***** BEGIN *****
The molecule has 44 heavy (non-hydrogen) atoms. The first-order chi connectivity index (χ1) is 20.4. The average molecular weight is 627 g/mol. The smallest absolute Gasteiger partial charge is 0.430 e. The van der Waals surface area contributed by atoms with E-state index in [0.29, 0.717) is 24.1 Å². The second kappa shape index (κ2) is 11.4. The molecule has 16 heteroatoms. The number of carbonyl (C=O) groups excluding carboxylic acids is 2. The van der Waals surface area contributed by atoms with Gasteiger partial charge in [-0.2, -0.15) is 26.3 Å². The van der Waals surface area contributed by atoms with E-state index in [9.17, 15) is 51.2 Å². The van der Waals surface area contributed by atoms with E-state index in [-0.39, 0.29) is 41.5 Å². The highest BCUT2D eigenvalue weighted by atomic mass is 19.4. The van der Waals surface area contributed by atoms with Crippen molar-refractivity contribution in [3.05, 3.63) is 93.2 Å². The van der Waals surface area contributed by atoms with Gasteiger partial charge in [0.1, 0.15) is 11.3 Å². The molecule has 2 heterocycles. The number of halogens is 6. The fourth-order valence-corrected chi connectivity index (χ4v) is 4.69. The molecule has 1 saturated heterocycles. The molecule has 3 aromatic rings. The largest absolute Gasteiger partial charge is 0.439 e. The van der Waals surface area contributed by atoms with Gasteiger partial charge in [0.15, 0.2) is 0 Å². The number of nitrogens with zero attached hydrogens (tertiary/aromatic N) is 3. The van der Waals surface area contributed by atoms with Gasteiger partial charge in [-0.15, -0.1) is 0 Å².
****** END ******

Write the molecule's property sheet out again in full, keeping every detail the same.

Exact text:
The molecule has 44 heavy (non-hydrogen) atoms. The first-order chi connectivity index (χ1) is 20.4. The average molecular weight is 627 g/mol. The smallest absolute Gasteiger partial charge is 0.430 e. The van der Waals surface area contributed by atoms with E-state index in [0.29, 0.717) is 24.1 Å². The second kappa shape index (κ2) is 11.4. The molecule has 16 heteroatoms. The number of carbonyl (C=O) groups excluding carboxylic acids is 2. The van der Waals surface area contributed by atoms with Gasteiger partial charge in [-0.2, -0.15) is 26.3 Å². The van der Waals surface area contributed by atoms with E-state index in [9.17, 15) is 51.2 Å². The van der Waals surface area contributed by atoms with E-state index in [-0.39, 0.29) is 41.5 Å². The highest BCUT2D eigenvalue weighted by atomic mass is 19.4. The van der Waals surface area contributed by atoms with Crippen molar-refractivity contribution in [3.05, 3.63) is 93.2 Å². The van der Waals surface area contributed by atoms with Gasteiger partial charge in [0.1, 0.15) is 11.3 Å². The molecule has 2 heterocycles. The number of halogens is 6. The fourth-order valence-corrected chi connectivity index (χ4v) is 4.69. The molecule has 1 saturated heterocycles. The molecule has 3 aromatic rings. The largest absolute Gasteiger partial charge is 0.439 e. The van der Waals surface area contributed by atoms with Gasteiger partial charge in [0.15, 0.2) is 0 Å². The number of nitrogens with zero attached hydrogens (tertiary/aromatic N) is 3. The van der Waals surface area contributed by atoms with Gasteiger partial charge in [-0.15, -0.1) is 0 Å².